Acute hepatitis in children under the lens not only in Europe, but also in the US where the Centers for Disease Control and Prevention (CDC) today issued a nationwide health alert to inform doctors and public health authorities of a group of identified children with hepatitis and adenovirus infection and to ask all doctors to pay attention to symptoms and to report any suspected cases of hepatitis of unknown origin to their local and state health departments.
The cases have been detected in Alabama and the CDC is investigating with the local public health department to investigate the details of these 9 hepatitis of unknown origin that have been diagnosed in children aged 1 to 6, all previously healthy. None of them were in hospital with a SARS-CoV-2 infection. The first cases in the United States were identified in October 2021 in a children’s hospital in Alabama that admitted 5 children with significant liver damage (including some with acute liver failure) with no known cause, who also tested positive for adenovirus. Viruses of hepatitis A, hepatitis B and hepatitis C were excluded. A review of medical records identified an additional 4 cases, all with liver injury and adenovirus infection.
Laboratory tests indicate that some of these children have contracted adenovirus type 41, which most commonly causes pediatric acute gastroenteritis, the CDs explain. No known epidemiological links or common exposures were found among these children. A statewide notice in February produced no further reports.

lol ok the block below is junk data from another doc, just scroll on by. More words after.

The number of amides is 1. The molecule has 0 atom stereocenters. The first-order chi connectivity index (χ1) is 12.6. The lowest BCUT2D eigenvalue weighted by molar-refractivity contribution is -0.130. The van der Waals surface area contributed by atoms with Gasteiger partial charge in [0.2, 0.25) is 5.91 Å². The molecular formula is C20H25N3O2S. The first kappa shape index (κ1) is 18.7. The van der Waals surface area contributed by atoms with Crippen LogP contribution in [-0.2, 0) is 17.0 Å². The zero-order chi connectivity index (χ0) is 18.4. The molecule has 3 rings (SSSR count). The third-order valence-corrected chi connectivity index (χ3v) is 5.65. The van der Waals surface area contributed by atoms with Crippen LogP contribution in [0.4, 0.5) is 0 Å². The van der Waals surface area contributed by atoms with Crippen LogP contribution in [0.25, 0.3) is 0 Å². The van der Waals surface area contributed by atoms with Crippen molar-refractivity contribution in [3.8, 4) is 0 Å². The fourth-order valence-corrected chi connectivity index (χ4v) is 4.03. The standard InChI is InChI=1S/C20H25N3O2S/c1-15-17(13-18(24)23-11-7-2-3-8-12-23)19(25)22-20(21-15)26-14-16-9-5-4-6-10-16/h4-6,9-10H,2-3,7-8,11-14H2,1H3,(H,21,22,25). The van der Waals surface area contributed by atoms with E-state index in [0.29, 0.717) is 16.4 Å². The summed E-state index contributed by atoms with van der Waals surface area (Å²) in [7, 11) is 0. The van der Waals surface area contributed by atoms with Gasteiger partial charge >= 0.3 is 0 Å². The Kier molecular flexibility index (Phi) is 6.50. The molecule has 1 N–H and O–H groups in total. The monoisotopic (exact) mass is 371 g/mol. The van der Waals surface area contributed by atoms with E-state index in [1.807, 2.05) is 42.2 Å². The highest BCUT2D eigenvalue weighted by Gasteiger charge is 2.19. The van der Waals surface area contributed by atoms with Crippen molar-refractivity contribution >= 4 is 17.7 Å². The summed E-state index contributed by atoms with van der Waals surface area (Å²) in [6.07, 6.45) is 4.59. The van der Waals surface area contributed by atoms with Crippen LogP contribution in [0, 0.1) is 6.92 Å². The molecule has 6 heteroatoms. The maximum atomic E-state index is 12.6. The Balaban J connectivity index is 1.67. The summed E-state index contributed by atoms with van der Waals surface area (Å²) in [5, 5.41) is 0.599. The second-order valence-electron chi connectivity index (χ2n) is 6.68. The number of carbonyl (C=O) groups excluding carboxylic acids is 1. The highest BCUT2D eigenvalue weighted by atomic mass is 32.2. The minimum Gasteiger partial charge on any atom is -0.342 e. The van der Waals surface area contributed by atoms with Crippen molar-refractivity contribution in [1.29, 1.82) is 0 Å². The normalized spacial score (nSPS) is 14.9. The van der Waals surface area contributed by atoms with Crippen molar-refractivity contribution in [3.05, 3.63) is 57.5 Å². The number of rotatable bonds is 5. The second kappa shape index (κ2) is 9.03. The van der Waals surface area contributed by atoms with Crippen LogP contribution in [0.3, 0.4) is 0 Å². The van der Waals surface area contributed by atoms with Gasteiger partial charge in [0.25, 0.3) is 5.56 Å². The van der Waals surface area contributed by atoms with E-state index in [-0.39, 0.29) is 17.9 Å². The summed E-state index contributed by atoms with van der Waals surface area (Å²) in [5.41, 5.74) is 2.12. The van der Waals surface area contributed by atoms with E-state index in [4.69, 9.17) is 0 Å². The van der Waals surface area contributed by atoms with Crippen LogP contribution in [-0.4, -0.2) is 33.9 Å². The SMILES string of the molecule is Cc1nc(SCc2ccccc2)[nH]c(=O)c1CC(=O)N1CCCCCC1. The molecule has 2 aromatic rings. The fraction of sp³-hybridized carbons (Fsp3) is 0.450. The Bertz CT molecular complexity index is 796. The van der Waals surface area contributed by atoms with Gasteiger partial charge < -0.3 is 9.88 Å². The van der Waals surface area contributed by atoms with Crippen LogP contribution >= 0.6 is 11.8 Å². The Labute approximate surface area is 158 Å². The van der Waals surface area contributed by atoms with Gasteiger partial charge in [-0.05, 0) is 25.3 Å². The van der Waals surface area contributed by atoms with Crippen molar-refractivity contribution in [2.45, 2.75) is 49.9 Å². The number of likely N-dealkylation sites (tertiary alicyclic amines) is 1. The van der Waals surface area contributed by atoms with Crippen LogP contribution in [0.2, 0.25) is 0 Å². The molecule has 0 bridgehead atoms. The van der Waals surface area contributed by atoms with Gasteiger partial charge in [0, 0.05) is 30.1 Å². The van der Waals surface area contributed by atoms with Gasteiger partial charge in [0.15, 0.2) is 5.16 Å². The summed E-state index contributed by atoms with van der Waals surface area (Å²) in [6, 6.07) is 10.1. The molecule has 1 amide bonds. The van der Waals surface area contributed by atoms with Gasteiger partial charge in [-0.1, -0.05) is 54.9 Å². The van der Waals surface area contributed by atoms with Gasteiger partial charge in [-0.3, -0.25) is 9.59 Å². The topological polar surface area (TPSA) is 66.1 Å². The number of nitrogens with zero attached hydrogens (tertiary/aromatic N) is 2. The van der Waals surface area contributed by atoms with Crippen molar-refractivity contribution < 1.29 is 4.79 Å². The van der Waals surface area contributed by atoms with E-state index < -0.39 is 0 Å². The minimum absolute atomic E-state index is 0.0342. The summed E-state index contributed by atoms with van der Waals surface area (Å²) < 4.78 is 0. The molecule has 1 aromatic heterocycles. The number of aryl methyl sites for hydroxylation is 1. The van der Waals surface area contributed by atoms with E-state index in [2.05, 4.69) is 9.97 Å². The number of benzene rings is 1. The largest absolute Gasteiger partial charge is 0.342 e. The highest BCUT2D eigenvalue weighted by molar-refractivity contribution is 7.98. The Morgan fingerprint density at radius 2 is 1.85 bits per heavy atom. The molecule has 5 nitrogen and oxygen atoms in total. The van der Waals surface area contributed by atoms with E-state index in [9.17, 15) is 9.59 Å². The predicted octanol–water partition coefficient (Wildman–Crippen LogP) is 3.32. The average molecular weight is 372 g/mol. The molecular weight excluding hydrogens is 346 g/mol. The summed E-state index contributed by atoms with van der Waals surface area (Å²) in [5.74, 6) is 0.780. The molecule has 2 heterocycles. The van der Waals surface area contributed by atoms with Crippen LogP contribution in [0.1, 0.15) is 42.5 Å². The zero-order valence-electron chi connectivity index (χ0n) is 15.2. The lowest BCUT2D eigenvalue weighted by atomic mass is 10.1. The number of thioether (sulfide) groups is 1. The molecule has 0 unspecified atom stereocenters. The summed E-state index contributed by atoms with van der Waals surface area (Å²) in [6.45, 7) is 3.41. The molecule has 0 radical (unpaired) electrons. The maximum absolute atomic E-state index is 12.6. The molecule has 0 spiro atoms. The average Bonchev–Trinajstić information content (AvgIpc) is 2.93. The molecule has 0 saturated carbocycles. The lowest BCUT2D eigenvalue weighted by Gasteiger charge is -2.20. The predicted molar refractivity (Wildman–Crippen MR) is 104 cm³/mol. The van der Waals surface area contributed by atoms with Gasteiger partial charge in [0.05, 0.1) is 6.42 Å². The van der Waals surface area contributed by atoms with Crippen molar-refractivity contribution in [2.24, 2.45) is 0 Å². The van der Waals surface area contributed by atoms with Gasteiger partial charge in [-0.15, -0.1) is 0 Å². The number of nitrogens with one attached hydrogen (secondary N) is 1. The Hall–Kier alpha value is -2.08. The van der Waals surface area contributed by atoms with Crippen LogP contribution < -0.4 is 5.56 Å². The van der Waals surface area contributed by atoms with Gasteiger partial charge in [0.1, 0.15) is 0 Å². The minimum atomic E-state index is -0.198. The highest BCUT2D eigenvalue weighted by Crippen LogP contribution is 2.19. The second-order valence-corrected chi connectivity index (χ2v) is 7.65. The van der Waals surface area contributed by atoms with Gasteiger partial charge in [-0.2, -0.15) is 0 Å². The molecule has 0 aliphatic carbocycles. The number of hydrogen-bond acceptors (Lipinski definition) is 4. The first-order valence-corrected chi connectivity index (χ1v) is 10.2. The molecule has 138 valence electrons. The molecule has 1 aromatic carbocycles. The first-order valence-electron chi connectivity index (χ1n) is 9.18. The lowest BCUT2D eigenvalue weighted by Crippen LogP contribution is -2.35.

“The CDC – reads a note – are aware of an increase in cases of pediatric hepatitis without a known cause recently reported in Europe, and we are in contact with our European counterparts to understand what they are learning”.
Adenovirus has been confirmed in many European cases, but not in all, US experts recall. The invitation to doctors is to “consider the adenovirus test for pediatric patients with hepatitis of unknown etiology” and to report any cases of mysterious hepatitis to the CDC and to the state public health authorities.
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